We measured the time elapsed to move the da Vinci from the left side to the right side. The starting point was the moment that the RIMA harvesting was completed and thoracic hemostasis was confirmed, whereas the end point was the start of the LIMA harvesting.
For preparation for distal anastomosis, the RIMA was passed through the pericardium and led to the left thoracic cavity for distal anastomosis. Through the left thoracotomy in the fourth ICS, distal anastomosis was performed under direct vision (video, http://links.lww.com/INNOV/A104).
Bilateral IMA harvesting by the double-docking technique was performed in ten men and two women with a mean ± SD age of 58.3 ± 10.8 years. The mean ± SD hemoglobin A1c (National Glycohemoglobin Standardization Program) was 7.7 ± 2.2%. The mean ± SD preoperative ejection fraction was 60.0 ± 15.7%. The patients who received dual antiplatelet therapy continued the medication until the operative day.
Bilateral IMA harvesting was successful in all patients. There were no injuries to the BIMA during harvesting, and no dissection was observed in any of the grafts. Total grafts per patient ranged from 2 to 4 (mean ± SD, 2.7 ± 0.5). The graft distribution is listed in Table 1. The median ± SD operation time was 248.8 ± 115.8 minutes. The mean ± SD time required for rotation from the right to left side was 6.5 ± 0.6 minutes. Transposition of the da Vinci was successful in all cases with no mechanical problems. There were no cases of operative death, myocardial infarction, cerebrovascular accident, or renal failure.
Bilateral IMA harvesting from one side of the patient is very difficult and requires an advanced technique. Feasibility of this technique depends heavily on the patient's anatomy because the far side of the IMA must cross the mediastinum. Surgical vision is limited, and sufficient ITA length cannot be harvested. Harvesting is especially difficult in patients who are obese or small or have a funnel chest. In our new approach of the double-docking technique using the da Vinci, BIMA can be harvested easily with acceptable length, and RIMA grafts was used for left anterior descending artery as an in situ graft. As reported previously, using this method, bypass to the target vessel was achieved in every patient. RIMA harvesting from the patient's right side is technically easy because the heart does not project as far into the right thoracic cavity as it does into the left thoracic cavity and surgical vision is not restricted by the heart during the harvest.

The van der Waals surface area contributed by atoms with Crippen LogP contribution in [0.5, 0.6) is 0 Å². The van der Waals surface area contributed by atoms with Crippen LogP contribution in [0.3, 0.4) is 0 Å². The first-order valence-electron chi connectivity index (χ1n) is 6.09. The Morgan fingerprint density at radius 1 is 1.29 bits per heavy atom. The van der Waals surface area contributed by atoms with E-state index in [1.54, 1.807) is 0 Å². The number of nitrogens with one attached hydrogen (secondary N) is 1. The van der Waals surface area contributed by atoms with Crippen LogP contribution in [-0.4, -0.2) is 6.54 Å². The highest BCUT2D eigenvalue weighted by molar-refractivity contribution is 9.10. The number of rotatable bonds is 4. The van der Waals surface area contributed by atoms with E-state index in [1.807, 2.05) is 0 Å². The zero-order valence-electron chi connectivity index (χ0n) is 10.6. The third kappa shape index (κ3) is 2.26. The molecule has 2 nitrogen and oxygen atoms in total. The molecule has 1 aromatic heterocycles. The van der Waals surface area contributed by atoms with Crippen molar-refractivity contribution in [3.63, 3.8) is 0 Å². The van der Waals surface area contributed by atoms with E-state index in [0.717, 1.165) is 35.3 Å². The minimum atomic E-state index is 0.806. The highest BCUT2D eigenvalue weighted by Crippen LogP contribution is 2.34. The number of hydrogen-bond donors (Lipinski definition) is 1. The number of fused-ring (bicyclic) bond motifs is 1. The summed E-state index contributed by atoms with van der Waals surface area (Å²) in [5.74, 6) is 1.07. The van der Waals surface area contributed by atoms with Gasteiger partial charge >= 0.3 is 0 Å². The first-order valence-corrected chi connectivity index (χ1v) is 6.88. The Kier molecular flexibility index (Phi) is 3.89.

Furthermore, during the ITA harvest, insufflation to the thoracic cavity by CO2 is performed. In BIMA harvesting using a unilateral approach, the bilateral lungs are suppressed for oxygenation by pneumothorax. This can lead to high airway pressure, which can cause severe pulmonary complications such as barotrauma. Using the double-docking technique, the CO2 insufflation is performed on one side at a time and the lungs are not simultaneously suppressed. Thus, we noted no respiratory system complications reported in other studies.
Skeletonized IMA harvesting reportedly has better patency for CABG.1 With the use of a high-resolution three-dimensional monitoring system, robotic IMA harvesting can be performed with less damage. The side branch of the IMA was detected clearly, and the IMA was dissected quickly and with little damage. In our study, no postoperative re-exploration was required because the side branch was adequately dissected.
For patients with severe diabetes mellitus, the risk of infection to the mediastinitis by a median sternotomy in harvesting both IMA is considered high. This approach avoids the need for median sternotomy and seems to reduce the risk of mediastinitis. Avoiding a sternotomy also reduced the blood loss. In our study, more than half of the patients were administered two antiplatelet drugs (also known as hybrid therapy), but the procedure was performed safely regardless.
The double-docking technique of the da Vinci is now in the developing stage. Technical advancements are needed to decrease the operation time. The time for rotating the da Vinci will shorten with an acceptable learning curve. In the near future, the transposition time will decrease with the learning curve, and the results will continuously improve. This approach may be an evolutionary step toward total endoscopic coronary bypass surgery.
1. Srivastava S, Gadasalli S, Agusala M, et al. Use of bilateral internal thoracic arteries in CABG through lateral thoracotomy with robotic assistance in 150 patients. Ann Thorac Surg
2. Ishikawa N, Watanabe G, Tomita S, Yamaguchi S, Nishida Y, Iino K. Robot-assisted minimally invasive direct coronary artery bypass grafting. ThoraCAB. Circ J
3. Bonatti J, Schachner T, Bonaros N, et al. Effectiveness and safety of total endoscopic left internal mammary artery bypass graft to the left anterior descending artery. Am J Cardiol
4. Locker C, Schaff HV, Dearani JA, et al. Multiple arterial grafts improve late survival of patients undergoing coronary artery bypass graft surgery: analysis of 8622 patients with multivessel disease. Circulation
5. Halkos ME, Liberman HA, Devireddy C, et al. Early clinical and angiographic outcomes after robotic-assisted coronary artery bypass surgery. J Thorac Cardiovasc Surg
Double-docking technique; Bilateral internal thoracic artery harvesting; Minimally invasive coronary artery bypass grafting; da Vinci surgical system; Robotically-assisted surgery
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©2017 by the International Society for Minimally Invasive Cardiothoracic Surgery